H. G. Wells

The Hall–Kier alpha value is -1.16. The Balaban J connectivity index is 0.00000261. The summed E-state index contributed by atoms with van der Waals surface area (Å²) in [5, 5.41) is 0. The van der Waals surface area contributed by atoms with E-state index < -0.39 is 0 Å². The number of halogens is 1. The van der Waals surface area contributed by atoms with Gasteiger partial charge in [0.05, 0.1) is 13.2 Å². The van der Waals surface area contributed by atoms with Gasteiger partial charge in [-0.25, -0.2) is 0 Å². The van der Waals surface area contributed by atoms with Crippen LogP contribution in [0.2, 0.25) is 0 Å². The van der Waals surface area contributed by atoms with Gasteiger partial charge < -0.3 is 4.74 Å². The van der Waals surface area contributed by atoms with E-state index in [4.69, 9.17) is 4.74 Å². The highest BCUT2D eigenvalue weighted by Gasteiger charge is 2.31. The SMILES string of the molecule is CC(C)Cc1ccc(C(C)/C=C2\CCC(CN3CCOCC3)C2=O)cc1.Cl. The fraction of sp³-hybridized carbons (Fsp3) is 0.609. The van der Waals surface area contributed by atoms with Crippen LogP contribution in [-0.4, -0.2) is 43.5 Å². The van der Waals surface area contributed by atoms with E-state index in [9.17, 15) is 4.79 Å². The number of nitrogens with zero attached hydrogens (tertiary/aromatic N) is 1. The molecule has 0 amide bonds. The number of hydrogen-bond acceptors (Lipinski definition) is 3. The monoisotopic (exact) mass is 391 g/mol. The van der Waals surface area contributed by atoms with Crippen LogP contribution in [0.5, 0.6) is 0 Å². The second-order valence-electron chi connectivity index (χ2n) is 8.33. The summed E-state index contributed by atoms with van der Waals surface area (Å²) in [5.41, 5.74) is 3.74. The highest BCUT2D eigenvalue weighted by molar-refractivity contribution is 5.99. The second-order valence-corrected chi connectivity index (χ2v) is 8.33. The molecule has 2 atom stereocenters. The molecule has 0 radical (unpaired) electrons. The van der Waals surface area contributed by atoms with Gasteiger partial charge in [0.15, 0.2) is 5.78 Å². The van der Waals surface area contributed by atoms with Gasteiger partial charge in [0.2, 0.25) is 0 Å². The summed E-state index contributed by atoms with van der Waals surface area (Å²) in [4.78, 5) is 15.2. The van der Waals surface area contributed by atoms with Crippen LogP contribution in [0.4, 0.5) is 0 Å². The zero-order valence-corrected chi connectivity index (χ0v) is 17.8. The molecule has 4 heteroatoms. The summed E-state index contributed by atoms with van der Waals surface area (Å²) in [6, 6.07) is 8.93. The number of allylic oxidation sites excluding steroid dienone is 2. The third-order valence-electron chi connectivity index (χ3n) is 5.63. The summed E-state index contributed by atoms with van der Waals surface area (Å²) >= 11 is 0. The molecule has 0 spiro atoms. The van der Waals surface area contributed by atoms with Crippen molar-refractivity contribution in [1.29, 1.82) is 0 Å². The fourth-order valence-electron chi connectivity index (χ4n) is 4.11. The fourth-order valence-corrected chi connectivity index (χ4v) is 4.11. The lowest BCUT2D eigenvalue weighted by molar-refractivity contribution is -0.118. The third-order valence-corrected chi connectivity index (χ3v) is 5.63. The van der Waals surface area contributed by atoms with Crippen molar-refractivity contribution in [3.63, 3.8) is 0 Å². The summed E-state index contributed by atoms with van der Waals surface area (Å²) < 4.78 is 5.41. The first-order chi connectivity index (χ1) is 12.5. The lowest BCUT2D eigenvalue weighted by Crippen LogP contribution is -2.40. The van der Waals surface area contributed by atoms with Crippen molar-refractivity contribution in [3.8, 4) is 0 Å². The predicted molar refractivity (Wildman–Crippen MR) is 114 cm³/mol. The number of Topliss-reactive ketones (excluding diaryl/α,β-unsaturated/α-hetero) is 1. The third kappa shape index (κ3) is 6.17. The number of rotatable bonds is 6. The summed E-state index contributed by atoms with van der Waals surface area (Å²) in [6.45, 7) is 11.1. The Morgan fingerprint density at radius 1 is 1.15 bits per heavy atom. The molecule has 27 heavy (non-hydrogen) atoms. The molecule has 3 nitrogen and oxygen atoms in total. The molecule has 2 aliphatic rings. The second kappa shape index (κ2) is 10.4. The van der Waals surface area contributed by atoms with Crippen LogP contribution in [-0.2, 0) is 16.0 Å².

H.G. Wells (1866-1946) was one of the most prolific, popular, and varied writers of the early twentieth century. His numerous works crossed genres, from science fiction to socialist treatises, from Edwardian satire to sweeping histories, from short stories to Utopian novels. He loomed large in the popular and critical imagination of the time, producing many bestsellers, serving as a target for Virginia Woolf in her 1924 essay "Mr. Bennett and Mrs. Brown", and establishing (and destroying) numerous relationships with key modernist figures like Dorothy Richardson, Rebecca West, George Bernard Shaw, and Henry James. Straddling different genres and eras, Wells remains a complicated and disputed figure.